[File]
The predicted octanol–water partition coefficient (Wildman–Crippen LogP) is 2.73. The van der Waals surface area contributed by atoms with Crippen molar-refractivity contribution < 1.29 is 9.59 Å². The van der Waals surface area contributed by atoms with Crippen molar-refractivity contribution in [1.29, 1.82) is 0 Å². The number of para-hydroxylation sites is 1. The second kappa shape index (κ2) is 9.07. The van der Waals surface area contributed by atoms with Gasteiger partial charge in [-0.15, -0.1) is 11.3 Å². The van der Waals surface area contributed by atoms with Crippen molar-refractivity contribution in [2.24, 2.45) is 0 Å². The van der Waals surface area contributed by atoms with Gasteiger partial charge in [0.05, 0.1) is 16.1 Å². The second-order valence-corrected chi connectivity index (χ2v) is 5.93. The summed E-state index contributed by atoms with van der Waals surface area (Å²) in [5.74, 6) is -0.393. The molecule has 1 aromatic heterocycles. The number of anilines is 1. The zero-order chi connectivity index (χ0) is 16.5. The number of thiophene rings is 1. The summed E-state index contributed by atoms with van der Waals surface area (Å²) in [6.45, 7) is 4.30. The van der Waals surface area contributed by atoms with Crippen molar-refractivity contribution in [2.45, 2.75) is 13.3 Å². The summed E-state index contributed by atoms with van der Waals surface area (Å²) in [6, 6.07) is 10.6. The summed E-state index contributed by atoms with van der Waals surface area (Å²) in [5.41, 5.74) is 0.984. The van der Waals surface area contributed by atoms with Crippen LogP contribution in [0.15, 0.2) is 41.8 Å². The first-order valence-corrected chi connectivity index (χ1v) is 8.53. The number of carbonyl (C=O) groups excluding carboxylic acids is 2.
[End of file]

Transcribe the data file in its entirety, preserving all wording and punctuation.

The predicted octanol–water partition coefficient (Wildman–Crippen LogP) is 2.73. The van der Waals surface area contributed by atoms with Crippen molar-refractivity contribution < 1.29 is 9.59 Å². The van der Waals surface area contributed by atoms with Crippen molar-refractivity contribution in [1.29, 1.82) is 0 Å². The number of para-hydroxylation sites is 1. The second kappa shape index (κ2) is 9.07. The van der Waals surface area contributed by atoms with Gasteiger partial charge in [-0.15, -0.1) is 11.3 Å². The van der Waals surface area contributed by atoms with Crippen molar-refractivity contribution in [2.24, 2.45) is 0 Å². The van der Waals surface area contributed by atoms with Gasteiger partial charge in [0.05, 0.1) is 16.1 Å². The second-order valence-corrected chi connectivity index (χ2v) is 5.93. The summed E-state index contributed by atoms with van der Waals surface area (Å²) in [5.74, 6) is -0.393. The molecule has 1 aromatic heterocycles. The number of anilines is 1. The zero-order chi connectivity index (χ0) is 16.5. The number of thiophene rings is 1. The summed E-state index contributed by atoms with van der Waals surface area (Å²) in [6.45, 7) is 4.30. The van der Waals surface area contributed by atoms with Crippen molar-refractivity contribution in [2.45, 2.75) is 13.3 Å². The summed E-state index contributed by atoms with van der Waals surface area (Å²) in [6, 6.07) is 10.6. The summed E-state index contributed by atoms with van der Waals surface area (Å²) in [5.41, 5.74) is 0.984. The van der Waals surface area contributed by atoms with Crippen LogP contribution in [0.15, 0.2) is 41.8 Å². The first-order valence-corrected chi connectivity index (χ1v) is 8.53. The number of carbonyl (C=O) groups excluding carboxylic acids is 2.